County District Court No. 15CR16 Honorable Michael Andrew
O'Hara, III, Judge
Cynthia H. Coffman, Attorney General, Paul Koehler, First
Assistant Attorney General, Denver, Colorado, for
Douglas K. Wilson, Colorado State Public Defender, John B.
Plimpton, Deputy State Public Defender, Denver, Colorado, for
1 Since 2012, it has not been a violation of Colorado law for
people who are at least twenty-one years old to possess up to
one ounce of marijuana for personal use. Colo. Const. art.
XVIII, § 16(3)(a) (Amendment 64). To be clear, such
possession is neither a criminal violation nor a civil
2 This case presents two questions arising from our
state's marijuana laws and law enforcement's use of
dogs trained to detect marijuana and other controlled
substances. First, does deploying a dog trained to detect
marijuana to sniff a legitimately stopped vehicle constitute
a "search" for purposes of the constitutional
prohibitions of unreasonable searches? If so, law enforcement
may not deploy such a dog without reasonable suspicion of
criminal activity. Second, did the dog's alert in this
case give police probable cause to search Kevin Keith
McKnight's truck given that the dog was trained to alert
if he detected either legal or illegal substances?
3 Two of us (Dailey and Berger, JJ.) agree with McKnight in
answer to the first question, that is, that under our
state constitution, the deployment of the dog here was a
"search" requiring reasonable suspicion of criminal
activity. And because the totality of the relevant
circumstances did not give police reasonable suspicion to
conduct a dog sniff of his truck, we conclude that the
district court erred in denying his motion to suppress
evidence found in the truck.
4 But two of us (J. Jones and Berger, JJ.) would also agree
with McKnight in answer to the second question, that is, that
the dog's alert, in combination with the other relevant
circumstances, did not give the police probable cause to
search his truck, and, for that reason, the district court
erred in denying his motion to suppress evidence found in the
5 Because all of us agree that the court's error in
denying McKnight's motion to suppress was not harmless
beyond a reasonable doubt, we reverse the district
court's judgment of conviction and remand the case for
6 The police recovered a pipe containing white residue from
McKnight's truck. The People charged him with possession
of a controlled substance (based on the residue) and
possession of drug paraphernalia. McKnight moved to suppress
the evidence found in his truck, arguing that law enforcement
officers violated his constitutional rights by conducting a
dog sniff of his truck without reasonable
suspicion and by otherwise searching his truck
without probable cause.
7 At the suppression hearing, Officer Gonzales testified that
he saw a truck parked in an alley. The truck left the alley
and eventually parked outside of a house for about fifteen
minutes. This house, according to Officer Gonzales, had been
the subject of a search roughly seven weeks earlier that had
turned up illegal drugs. When the truck drove away, Officer
Gonzales followed it, saw it turn without signaling, and
pulled it over.
8 McKnight was driving the truck. Officer Gonzales said he
recognized McKnight's passenger from previous contacts
with her, "including drug contacts" involving the
use of methamphetamine. But when asked on cross-examination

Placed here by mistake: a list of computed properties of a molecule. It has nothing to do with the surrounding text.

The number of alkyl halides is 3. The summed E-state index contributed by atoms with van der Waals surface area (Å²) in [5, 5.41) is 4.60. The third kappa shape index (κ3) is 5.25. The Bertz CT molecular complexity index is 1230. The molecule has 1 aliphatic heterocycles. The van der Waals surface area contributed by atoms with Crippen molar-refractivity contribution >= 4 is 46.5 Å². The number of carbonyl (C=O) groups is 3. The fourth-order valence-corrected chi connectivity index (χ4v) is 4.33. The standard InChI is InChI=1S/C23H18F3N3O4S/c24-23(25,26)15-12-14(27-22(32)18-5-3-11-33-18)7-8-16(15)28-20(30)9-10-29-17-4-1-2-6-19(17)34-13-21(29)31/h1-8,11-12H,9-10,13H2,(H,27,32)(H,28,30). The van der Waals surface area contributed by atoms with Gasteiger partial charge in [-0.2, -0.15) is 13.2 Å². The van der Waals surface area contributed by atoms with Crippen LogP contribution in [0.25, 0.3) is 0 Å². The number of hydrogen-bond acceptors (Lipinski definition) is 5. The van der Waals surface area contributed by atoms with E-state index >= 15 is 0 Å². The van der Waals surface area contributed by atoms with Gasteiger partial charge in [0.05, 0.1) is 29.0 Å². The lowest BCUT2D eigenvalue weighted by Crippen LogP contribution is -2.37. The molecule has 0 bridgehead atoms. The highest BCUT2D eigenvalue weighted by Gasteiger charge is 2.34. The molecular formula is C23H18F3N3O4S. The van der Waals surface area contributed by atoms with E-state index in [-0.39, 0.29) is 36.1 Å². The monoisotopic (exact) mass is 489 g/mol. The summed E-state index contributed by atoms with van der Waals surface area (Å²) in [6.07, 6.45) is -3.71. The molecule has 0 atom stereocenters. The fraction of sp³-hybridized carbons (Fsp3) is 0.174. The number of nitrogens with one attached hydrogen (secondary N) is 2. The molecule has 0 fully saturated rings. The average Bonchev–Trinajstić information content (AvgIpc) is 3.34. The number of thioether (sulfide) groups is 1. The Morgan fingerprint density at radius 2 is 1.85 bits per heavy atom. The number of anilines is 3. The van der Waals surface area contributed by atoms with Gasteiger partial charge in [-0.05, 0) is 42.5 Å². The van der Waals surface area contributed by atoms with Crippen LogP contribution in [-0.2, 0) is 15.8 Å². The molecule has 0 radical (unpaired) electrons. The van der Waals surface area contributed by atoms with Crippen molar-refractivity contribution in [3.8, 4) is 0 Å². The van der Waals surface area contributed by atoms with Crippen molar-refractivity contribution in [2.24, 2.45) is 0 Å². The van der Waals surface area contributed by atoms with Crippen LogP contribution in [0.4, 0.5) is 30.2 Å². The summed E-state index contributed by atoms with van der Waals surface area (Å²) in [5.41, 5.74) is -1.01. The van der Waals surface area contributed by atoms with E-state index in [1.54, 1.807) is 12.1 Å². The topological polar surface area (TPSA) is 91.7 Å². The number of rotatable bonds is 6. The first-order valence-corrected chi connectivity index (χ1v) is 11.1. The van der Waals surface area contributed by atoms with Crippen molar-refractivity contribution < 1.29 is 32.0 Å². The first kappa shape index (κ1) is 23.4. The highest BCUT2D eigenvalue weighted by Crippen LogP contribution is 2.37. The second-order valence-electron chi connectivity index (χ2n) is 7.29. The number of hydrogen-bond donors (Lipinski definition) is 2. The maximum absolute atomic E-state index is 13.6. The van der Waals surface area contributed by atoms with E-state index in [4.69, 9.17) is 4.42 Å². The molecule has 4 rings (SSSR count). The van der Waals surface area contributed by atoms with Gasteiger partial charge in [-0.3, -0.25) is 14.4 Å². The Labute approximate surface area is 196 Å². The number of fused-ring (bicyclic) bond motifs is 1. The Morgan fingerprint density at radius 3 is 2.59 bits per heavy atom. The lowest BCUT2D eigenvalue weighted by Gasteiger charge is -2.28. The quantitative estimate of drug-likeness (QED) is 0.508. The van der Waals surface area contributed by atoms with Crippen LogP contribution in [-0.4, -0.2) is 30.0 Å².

at what time, to his knowledge, the passenger had last used
methamphetamine, Officer Gonzales declined to speculate about
that and conceded that he was "just aware that at some
point in the past she had been known to [him] as a user of
9 At Officer Gonzales' request, Sergeant Folks came to
the scene with his certified drug-detection dog, Kilo. Kilo
is trained to detect cocaine, heroin, ecstasy,
methamphetamine, and marijuana. He indicates that he has
detected the odor of one of these substances by exhibiting
certain behavior - barking, for example. His indicative
behavior, however, does not vary based on the particular
substance or amount of the substance he has detected.
10 When Sergeant Folks deployed Kilo to sniff McKnight's
truck, Kilo displayed one of his trained indicators. Officers
then told McKnight and the passenger to get out of the truck,
searched it, and found a "glass pipe commonly used to
11 After the district court denied McKnight's suppression
motion, the case proceeded to trial. A jury convicted
McKnight of both counts.
Standard of Review
12 When reviewing a suppression order, we defer to the
district court's factual findings as long as evidence
supports them, but we review de novo the court's legal
conclusions. Grassi v. People, 2014 CO 12, ¶
Was Kilo's Sniff a Search?
13 The Federal and State Constitutions give people the right
to be free from unreasonable searches and seizures. U.S.
Const. amend. IV; Colo. Const. art. II, § 7; People
v. Zuniga, 2016 CO 52, ¶ 14.
14 "Official conduct that does not 'compromise any
legitimate interest in privacy' is not a search subject
to the Fourth Amendment." Illinois v. Caballes,
543 U.S. 405, 408 (2005) (quoting United States v.
Jacobsen, 466 U.S. 109, 123 (1984)). Any interest in
possessing contraband is not legitimate. Id. And so
official "conduct that only reveals the
possession of contraband" does not compromise any
legitimate privacy interest. Id. Applying that
reasoning, the United States Supreme Court has held that
employing a well-trained drug-detection dog during a lawful
traffic stop does not implicate the Fourth Amendment because
that is not a search. Id. at 409-10. Likewise, our
supreme court has held that such a sniff is not a search
under our state constitution. People v.
Esparza, 2012 CO 22, ¶ 6.
15 Indeed, in People v. Mason, 2013 CO 32, ...